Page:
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Christian Aid Wales's work in South Africa

The recent UWI appeal focused on three main areas of work being done by Christian Aid partner organisations: support for rural landless, responding to the HIV crisis and post-apartheid reconciliation.

The rural landless

Children playing in Cornfields, Kwa Zulu NatalSouth Africa has one of the widest gaps between rich and poor in the world. After years of colonial and apartheid rule, most land still remains in the hands of a wealthy minority.

Many poor rural families have lived on the same homestead for generations, but had their land taken from them during colonialism or apartheid.

The Association for Rural Advancement (AFRA) helps these families and others to make legal claims for land to be returned to them under the South African government's land reform programme.

Once they have received land, AFRA helps the families to access the support they need to tend the land effectively. AFRA also helps people fight unfair evictions and keeps them informed about their housing rights.

Reconciliation and Development

Pietermaritzburg Agency for Social Awareness (PACSA) is an independent Christian organisation supporting poor and marginalised communities.

PACSA’s activities include research, education and training, spiritual reflection and campaigns on issues such as rape, domestic violence, post-apartheid reconciliation, trade and HIV.

One main focus is helping church and community leaders understand complex economic and political issues, so they can influence decision-makers. PACSA also runs economic literacy courses to help people understand the impact that trade and economic policies have on ordinary poor South Africans.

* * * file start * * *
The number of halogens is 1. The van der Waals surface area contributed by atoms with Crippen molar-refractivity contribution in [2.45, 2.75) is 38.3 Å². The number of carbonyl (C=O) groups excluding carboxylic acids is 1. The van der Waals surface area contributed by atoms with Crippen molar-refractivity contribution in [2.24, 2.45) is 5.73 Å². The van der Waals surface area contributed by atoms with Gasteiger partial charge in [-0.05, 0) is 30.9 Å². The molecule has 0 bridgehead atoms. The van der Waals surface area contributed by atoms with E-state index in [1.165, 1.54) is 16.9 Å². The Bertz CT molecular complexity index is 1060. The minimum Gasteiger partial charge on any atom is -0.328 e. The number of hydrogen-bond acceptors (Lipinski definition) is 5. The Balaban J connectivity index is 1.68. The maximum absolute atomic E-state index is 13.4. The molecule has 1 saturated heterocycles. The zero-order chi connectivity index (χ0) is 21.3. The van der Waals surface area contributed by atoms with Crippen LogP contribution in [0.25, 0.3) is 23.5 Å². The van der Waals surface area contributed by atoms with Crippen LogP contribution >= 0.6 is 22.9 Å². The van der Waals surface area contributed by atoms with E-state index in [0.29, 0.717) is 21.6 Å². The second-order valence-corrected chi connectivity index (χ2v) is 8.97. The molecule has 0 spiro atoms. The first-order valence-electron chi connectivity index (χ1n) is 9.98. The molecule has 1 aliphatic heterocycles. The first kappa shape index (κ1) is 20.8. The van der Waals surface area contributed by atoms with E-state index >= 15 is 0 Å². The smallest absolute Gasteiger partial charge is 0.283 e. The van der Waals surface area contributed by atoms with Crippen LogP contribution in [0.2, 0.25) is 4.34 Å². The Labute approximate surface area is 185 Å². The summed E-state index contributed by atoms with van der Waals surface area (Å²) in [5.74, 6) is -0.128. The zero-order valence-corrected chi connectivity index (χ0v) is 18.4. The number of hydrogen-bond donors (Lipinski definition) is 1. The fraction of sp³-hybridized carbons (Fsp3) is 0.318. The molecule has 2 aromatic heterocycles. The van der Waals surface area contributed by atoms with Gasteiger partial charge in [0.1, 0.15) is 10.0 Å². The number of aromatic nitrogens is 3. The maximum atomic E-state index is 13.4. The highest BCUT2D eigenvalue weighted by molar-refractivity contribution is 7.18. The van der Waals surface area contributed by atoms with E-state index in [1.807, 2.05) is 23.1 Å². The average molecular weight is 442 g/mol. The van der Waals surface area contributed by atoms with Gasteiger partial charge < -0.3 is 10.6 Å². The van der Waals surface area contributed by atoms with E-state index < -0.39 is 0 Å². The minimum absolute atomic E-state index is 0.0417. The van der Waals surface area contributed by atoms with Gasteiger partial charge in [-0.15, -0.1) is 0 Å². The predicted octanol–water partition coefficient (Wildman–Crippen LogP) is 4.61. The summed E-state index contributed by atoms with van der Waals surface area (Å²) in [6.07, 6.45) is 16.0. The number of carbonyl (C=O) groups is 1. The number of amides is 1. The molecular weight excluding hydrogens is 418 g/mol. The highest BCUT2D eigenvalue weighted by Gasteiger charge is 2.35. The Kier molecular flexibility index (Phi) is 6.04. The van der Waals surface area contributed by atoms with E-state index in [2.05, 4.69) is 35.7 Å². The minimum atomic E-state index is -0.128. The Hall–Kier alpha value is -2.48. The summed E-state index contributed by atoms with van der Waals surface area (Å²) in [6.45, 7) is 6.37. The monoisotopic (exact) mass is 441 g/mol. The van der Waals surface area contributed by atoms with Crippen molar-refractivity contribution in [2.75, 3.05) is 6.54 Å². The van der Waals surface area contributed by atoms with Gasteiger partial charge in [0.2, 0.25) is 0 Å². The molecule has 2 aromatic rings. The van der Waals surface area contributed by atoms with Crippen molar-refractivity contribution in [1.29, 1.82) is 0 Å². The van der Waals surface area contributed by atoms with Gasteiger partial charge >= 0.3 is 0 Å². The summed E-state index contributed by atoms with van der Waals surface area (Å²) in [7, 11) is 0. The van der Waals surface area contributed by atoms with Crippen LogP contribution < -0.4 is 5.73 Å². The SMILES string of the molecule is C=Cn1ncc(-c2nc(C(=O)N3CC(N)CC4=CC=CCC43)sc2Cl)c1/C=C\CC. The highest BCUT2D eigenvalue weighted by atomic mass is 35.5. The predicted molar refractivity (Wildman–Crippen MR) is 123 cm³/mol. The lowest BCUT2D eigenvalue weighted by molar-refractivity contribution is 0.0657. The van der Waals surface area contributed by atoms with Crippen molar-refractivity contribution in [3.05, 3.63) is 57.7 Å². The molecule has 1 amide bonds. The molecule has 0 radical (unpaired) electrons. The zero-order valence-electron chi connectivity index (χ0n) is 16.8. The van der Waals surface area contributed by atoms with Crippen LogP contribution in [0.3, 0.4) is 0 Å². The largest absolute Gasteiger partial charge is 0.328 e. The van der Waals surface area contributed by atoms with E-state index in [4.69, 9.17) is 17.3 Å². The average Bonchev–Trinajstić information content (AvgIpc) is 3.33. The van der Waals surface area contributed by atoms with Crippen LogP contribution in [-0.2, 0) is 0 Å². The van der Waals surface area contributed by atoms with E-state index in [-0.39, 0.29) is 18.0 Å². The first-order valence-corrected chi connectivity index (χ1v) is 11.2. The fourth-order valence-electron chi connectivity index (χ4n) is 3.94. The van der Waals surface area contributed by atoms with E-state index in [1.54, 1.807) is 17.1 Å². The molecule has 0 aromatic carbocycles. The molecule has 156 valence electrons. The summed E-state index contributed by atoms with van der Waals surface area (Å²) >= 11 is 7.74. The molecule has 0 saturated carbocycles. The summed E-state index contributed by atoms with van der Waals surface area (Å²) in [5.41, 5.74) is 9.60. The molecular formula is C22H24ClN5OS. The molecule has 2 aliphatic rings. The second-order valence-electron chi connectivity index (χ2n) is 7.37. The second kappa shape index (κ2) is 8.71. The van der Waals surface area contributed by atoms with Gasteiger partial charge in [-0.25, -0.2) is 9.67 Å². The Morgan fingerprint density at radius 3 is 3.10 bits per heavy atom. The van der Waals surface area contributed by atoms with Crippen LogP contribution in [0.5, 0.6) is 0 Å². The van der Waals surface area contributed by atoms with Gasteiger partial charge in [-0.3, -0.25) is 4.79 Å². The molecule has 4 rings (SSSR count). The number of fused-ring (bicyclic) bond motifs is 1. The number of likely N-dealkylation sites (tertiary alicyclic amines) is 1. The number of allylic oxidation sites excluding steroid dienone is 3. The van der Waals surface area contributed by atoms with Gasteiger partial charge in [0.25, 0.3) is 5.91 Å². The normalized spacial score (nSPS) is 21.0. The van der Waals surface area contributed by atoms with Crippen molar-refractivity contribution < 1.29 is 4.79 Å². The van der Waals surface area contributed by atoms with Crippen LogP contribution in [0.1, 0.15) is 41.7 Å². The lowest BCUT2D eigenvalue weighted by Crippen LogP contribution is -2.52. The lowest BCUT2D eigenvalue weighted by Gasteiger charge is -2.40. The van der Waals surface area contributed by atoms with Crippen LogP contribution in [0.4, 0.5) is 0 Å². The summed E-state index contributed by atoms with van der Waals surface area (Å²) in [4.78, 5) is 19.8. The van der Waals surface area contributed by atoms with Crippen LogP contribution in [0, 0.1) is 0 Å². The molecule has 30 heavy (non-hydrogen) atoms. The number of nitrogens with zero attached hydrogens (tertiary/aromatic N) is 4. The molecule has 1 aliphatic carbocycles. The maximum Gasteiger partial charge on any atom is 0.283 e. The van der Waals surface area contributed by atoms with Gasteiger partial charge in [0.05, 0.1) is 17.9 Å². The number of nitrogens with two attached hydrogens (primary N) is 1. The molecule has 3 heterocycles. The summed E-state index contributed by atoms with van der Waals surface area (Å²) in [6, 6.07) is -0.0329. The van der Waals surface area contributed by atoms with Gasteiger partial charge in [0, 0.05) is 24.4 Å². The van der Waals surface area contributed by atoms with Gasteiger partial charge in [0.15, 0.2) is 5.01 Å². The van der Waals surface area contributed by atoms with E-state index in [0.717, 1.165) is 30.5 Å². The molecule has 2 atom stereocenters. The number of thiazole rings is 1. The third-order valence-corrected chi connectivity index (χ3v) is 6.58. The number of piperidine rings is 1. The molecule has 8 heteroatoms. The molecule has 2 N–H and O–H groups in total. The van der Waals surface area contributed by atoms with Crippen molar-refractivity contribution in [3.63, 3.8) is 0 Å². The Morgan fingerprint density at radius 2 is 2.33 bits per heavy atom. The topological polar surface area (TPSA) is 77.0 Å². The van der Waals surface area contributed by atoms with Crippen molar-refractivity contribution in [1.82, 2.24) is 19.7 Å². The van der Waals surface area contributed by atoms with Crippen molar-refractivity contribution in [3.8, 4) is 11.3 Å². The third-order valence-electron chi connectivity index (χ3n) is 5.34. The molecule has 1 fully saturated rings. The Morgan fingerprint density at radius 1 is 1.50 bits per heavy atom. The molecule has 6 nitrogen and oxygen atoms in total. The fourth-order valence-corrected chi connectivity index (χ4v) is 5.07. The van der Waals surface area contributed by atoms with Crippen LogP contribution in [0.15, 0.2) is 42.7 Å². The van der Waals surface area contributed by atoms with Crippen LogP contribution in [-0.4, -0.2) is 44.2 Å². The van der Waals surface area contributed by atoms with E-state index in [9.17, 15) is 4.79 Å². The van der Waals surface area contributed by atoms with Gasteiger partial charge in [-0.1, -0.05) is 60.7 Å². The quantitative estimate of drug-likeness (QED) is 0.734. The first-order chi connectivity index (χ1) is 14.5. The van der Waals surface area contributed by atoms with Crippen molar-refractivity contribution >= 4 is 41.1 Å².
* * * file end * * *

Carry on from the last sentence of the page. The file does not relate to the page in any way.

Landiswa Buda a beneficiary of Christian Aid partner Wola NaniMore than one in five adults in South Africa are HIV positive, and the illness has left more than a million children orphaned.

Thandanani Children’s Foundation supports these orphans and other vulnerable children in the Pietermaritzburg area, ensuring that they have food, shelter, access to education and emotional support.

Wola Nani supports HIV+ women and their children in Cape Town and nearby townships.

As well as providing care and counselling, Wola Nani runs skills development and income generation programmes to help HIV+ people make a living through craft production.

They also speak out about HIV issues – raising awareness, fighting stigma and helping to make sure that people living with HIV can access the services they need.

During the year long appeal, the churches of the Union of Welsh Independents raised over £200,000 to fund this vital work.

To read more about what has been achieved so far in South Africa click here.

Help us to continue supporting our partners in South Africa by giving a donation. However small the amount it will help to change lives.

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Young South African girl and woman embrace

How Welsh people have changed families' lives in South Africa

Video from South Africa